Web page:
Mentions: As some akt embryos complete cellularization and undergo normal gastrulation (Table I), we also investigated whether mitotic cells in embryos exhibit any defects in spindle formation. 2–4-h-old wild-type and akt embryos were fixed and stained for α-tubulin to show MTs (Fig. 9, A and B). After cellularization, mitosis occurs asynchronously in specific mitotic domains (Foe, 1989). Importantly, in wild-type embryos, these cell divisions are usually oriented parallel to the surface of the embryo (Fig. 9 A). However, when we investigated the morphology of spindles from akt embryos, we found they were not uniformly oriented in relation to the cortex (Fig. 9 B). Images taken along the z axis of embryos at 1-μm intervals were used to assess the relative vertical displacement of the two poles. In wild-type embryos, the mean vertical displacement between the two spindle poles was ∼1 μm (Fig. 9 C). By assuming a mean spindle length of 10 μm pole-to-pole, this corresponds to a typical orientation of 6° from the horizontal (Fig. 9 D). In akt embryos, the mean vertical displacement between spindle poles was ∼5 μm (Fig. 9 C). This displacement varied widely, with some spindles having both poles in the same plane and some apparently perpendicular to the plane of the epithelium. The mean vertical displacement in akt embryos corresponds to a spindle at an angle of 29° to the horizontal (Fig. 9 D).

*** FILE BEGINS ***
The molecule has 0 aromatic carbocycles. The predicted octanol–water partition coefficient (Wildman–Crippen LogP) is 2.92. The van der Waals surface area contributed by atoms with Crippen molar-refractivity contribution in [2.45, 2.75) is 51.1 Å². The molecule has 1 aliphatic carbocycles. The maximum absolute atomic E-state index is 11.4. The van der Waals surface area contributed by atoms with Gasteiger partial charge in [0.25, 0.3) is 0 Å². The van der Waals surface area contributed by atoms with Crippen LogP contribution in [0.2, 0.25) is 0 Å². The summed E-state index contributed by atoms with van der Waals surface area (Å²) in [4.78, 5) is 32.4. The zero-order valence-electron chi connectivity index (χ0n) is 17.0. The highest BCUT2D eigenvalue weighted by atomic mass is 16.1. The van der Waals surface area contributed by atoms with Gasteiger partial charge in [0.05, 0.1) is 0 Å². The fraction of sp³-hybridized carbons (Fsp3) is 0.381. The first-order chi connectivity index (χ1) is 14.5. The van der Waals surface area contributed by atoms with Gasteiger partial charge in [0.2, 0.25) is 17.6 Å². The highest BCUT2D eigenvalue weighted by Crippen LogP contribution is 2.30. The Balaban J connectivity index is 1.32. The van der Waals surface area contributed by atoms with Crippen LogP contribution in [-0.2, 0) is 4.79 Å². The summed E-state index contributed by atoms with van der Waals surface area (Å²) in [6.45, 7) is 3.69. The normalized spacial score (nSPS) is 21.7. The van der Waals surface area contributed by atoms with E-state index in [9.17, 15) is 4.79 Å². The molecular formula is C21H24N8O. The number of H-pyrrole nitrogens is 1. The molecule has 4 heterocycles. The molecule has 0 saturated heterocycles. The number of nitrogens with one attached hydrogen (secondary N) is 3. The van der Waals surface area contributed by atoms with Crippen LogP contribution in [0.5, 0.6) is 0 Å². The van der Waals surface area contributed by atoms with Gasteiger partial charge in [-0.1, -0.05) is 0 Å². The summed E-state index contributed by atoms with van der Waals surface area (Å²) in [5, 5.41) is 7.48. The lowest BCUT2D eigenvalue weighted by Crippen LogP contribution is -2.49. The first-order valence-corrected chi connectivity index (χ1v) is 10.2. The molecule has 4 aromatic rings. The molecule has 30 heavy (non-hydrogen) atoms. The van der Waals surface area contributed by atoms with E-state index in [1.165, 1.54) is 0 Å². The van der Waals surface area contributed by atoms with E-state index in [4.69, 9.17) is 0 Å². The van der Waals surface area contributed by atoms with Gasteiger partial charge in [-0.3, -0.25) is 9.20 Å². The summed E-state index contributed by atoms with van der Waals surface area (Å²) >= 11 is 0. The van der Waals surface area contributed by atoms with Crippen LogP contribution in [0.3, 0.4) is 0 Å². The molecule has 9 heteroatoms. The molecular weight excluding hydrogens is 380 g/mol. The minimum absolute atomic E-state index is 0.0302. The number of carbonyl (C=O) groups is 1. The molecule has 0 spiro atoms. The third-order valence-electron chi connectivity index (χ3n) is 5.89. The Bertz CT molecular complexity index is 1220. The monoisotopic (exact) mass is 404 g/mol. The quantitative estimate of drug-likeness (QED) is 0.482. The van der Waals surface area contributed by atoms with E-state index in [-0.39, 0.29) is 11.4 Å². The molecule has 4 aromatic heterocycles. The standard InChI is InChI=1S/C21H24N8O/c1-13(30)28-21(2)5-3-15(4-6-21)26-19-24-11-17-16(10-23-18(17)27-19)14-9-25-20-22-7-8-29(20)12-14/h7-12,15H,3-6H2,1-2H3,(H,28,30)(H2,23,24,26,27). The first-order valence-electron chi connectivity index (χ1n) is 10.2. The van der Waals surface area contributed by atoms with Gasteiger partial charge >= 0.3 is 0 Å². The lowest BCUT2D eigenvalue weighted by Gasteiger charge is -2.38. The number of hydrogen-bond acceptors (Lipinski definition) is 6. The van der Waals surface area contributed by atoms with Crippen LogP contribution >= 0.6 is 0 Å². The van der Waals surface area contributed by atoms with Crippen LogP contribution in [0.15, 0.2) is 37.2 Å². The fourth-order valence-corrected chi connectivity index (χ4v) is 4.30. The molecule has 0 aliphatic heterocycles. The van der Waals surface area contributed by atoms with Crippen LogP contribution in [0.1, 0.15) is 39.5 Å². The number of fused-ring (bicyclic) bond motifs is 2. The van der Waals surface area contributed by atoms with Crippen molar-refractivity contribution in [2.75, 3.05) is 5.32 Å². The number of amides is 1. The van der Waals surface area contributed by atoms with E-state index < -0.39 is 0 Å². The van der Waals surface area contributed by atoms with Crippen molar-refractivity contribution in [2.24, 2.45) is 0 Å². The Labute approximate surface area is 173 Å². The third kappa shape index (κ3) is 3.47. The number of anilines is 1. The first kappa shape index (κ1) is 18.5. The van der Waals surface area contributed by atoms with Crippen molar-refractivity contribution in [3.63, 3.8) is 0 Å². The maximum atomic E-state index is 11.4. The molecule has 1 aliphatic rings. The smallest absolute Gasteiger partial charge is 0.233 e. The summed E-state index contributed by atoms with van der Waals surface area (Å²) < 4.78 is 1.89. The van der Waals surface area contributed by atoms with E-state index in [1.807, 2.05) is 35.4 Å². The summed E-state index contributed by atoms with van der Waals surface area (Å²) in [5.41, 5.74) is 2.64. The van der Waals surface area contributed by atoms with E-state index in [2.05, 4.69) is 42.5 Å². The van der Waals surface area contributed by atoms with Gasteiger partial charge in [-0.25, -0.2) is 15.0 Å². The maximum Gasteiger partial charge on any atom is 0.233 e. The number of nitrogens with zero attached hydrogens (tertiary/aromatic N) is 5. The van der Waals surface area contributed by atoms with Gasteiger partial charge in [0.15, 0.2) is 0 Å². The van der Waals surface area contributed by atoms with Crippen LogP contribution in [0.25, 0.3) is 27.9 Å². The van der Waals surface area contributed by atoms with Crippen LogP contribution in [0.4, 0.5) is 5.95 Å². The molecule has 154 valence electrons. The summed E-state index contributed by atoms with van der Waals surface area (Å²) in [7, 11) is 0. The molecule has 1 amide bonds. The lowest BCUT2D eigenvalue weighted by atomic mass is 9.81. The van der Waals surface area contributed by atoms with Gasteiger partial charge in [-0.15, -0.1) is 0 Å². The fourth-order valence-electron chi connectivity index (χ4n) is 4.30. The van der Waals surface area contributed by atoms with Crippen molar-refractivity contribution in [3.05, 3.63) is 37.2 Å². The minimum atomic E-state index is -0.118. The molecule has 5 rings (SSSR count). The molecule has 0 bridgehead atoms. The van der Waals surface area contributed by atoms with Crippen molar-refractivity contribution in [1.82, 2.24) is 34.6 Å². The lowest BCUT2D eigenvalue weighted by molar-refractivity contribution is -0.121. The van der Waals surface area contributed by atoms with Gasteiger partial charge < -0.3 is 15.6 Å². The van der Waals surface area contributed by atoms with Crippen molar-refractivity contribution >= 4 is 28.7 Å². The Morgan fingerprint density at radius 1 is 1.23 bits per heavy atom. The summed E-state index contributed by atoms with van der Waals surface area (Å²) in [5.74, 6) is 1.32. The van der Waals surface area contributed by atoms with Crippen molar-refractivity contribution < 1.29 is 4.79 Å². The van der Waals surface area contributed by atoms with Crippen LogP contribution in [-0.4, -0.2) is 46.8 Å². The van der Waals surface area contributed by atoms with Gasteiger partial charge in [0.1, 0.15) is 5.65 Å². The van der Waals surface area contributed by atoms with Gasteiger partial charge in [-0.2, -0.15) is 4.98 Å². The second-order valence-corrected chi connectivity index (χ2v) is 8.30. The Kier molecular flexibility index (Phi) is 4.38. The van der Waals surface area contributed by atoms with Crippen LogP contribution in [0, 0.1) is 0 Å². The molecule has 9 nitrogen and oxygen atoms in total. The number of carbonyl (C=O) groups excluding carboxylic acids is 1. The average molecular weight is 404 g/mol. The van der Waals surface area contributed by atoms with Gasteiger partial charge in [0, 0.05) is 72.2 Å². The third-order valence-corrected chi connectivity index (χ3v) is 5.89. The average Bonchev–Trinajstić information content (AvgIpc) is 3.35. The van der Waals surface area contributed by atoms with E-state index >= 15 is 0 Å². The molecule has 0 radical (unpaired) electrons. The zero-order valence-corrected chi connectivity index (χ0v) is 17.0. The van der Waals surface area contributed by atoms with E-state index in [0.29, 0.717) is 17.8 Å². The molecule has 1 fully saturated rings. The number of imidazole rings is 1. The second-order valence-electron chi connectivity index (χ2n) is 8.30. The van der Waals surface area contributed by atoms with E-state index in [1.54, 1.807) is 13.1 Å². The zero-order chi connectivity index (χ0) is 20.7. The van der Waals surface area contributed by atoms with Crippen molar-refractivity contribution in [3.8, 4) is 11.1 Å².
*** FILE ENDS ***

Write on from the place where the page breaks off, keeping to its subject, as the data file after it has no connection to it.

Bottom Line: Here we find that, in the Drosophila melanogaster early embryo, reduced levels of the protein kinase Akt result in incomplete centrosome migration around cortical nuclei, bent mitotic spindles, and loss of nuclei into the interior of the embryo.We also show that reduced levels of Akt result in mislocalization of APC2 in postcellularized embryonic mitoses and misorientation of epithelial mitotic spindles.Together, our results suggest that Akt regulates a complex containing Zw3, Armadillo, APC2, and EB1 and that this complex has a role in stabilizing MT-cortex interactions, facilitating both centrosome separation and mitotic spindle orientation.

View Article: PubMed Central - PubMed

Affiliation: Department of Zoology, University of Oxford, Oxford OX1 3PS, England, UK.

ABSTRACT
Correct positioning and morphology of the mitotic spindle is achieved through regulating the interaction between microtubules (MTs) and cortical actin. Here we find that, in the Drosophila melanogaster early embryo, reduced levels of the protein kinase Akt result in incomplete centrosome migration around cortical nuclei, bent mitotic spindles, and loss of nuclei into the interior of the embryo. We show that Akt is enriched at the embryonic cortex and is required for phosphorylation of the glycogen synthase kinase-3beta homologue Zeste-white 3 kinase (Zw3) and for the cortical localizations of the adenomatosis polyposis coli (APC)-related protein APC2/E-APC and the MT + Tip protein EB1. We also show that reduced levels of Akt result in mislocalization of APC2 in postcellularized embryonic mitoses and misorientation of epithelial mitotic spindles. Together, our results suggest that Akt regulates a complex containing Zw3, Armadillo, APC2, and EB1 and that this complex has a role in stabilizing MT-cortex interactions, facilitating both centrosome separation and mitotic spindle orientation.

Show MeSH
Related in: MedlinePlus